In a study that examined teasing within couples, women reported more negative emotions in response to being teased than men reported. This finding suggests that women might be more sensitive to being offended, even if the offense is delivered in a humorous or loving manner (Keltner, Young, Heerey, Oemig, & Monarch, 1998)...

What is the psychological basis of gender differences in perceptions of the severity and frequency of offenses? One possibility is that women might perceive more offenses because they are more focused on the experiences of other people and on maintaining harmony in their relationships (Gilligan, 1994; J.B. Miller, 1984). Consistent with this idea, previous research has demonstrated that, relative to men, women report more guilt after committing transgressions (Bybee, 1998; Lutwak & Ferrari, 1996), greater empathy for victims (Eisenberg & Lennon, 1983), and more willingness to forgive their transgressors (A.J. Miller, Worthington, & McDaniel, 2008).

A second possibility is that men have a higher threshold for both physical and social pain. MacDonald and Leary (2005) argued that physical and social pain share common physiologi- cal mechanisms. Conceivably, if men are more resilient to physical pain, they might also have a higher threshold for social forms of pain. A substantial body of research has demonstrated that men report experiencing less intense and less frequent physical pain than women report experiencing (e.g., Unruh, 1996), as well as being less emotional than women (Barrett, Robin, Pietromonaco, & Eyssell, 1998). Further, a meta-analytic review of sex differences in coping behavior revealed that women rated stressors as more severe than men in the majority of studies that assessed stressor appraisals (Tamres, Janicki, & Helgeson, 2002). None of the reviewed studies reported that women rated stressors as less severe than men did.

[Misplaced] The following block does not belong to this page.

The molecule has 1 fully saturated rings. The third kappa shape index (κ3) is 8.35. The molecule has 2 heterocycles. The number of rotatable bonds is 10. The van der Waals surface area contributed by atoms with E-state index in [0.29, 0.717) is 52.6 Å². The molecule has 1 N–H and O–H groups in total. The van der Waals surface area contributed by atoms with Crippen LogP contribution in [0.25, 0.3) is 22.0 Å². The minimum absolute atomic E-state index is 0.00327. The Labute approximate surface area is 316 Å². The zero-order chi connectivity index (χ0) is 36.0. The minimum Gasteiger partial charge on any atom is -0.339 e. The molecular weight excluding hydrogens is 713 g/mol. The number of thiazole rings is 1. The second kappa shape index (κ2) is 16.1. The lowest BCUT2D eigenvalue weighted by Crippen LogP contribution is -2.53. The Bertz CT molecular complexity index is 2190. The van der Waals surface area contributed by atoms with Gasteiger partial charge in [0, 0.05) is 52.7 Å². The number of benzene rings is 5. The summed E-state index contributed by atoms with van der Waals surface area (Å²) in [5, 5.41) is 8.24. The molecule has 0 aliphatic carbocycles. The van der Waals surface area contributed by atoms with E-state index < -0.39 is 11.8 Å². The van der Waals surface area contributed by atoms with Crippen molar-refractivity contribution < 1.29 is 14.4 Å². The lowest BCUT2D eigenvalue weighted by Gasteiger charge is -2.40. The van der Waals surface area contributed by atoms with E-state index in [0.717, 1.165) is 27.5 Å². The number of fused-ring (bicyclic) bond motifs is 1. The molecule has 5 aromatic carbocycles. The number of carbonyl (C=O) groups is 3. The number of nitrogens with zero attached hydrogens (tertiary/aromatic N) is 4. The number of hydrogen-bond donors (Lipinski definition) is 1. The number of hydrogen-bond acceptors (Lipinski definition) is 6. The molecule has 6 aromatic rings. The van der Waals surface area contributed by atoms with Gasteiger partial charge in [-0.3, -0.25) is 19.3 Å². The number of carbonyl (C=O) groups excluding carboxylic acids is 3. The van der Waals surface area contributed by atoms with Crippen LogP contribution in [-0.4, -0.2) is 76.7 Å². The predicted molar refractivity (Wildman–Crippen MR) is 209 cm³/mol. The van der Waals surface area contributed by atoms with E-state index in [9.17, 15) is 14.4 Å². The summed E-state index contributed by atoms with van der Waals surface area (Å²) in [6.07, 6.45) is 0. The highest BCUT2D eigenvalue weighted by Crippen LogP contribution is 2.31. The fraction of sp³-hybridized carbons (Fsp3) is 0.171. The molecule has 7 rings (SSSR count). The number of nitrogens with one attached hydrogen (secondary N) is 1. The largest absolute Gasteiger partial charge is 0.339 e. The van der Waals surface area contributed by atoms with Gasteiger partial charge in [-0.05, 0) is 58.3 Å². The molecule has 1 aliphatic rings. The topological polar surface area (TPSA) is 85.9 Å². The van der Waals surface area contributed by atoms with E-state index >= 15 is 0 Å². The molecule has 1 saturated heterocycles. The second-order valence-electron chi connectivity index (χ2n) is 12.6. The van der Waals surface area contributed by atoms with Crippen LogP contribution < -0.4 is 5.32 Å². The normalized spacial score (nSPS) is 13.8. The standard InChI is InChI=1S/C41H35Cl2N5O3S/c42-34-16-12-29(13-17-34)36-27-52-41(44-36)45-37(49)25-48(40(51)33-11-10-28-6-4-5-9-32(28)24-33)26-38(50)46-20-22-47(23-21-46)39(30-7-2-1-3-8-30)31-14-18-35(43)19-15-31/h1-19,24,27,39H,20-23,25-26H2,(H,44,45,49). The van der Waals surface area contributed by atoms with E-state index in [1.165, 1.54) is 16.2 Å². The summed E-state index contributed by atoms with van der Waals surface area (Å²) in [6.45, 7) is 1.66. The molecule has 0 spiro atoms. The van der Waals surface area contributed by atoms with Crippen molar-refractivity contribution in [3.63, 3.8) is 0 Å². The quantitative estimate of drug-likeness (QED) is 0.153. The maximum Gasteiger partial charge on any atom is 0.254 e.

[Ed: In other words, men are tougher than women despite the stereotype perpetuated by female magazines that men are big crybabies]

Whatever the basis of the gender differences in judgments of the severity or even the existence of offenses, these discrep- ant perceptions might have unfortunate consequences for mixed-gender interactions. For example, if women perceive offenses that their male romantic partners do not notice, women might interpret an absence of an apology as evidence that their partners are indifferent to their well-being. Similarly, men may regard their female partners as overly sensitive and emotional. Unlike previous interpretations that emphasized a gender difference in willingness to apologize, however, our interpretation does not imply that one gender is at fault for potential disagreements about whether an apology should be offered. Rather, we suggest that men and women unwittingly disagree at an earlier stage in the process: identifying whether or not a transgression has even occurred"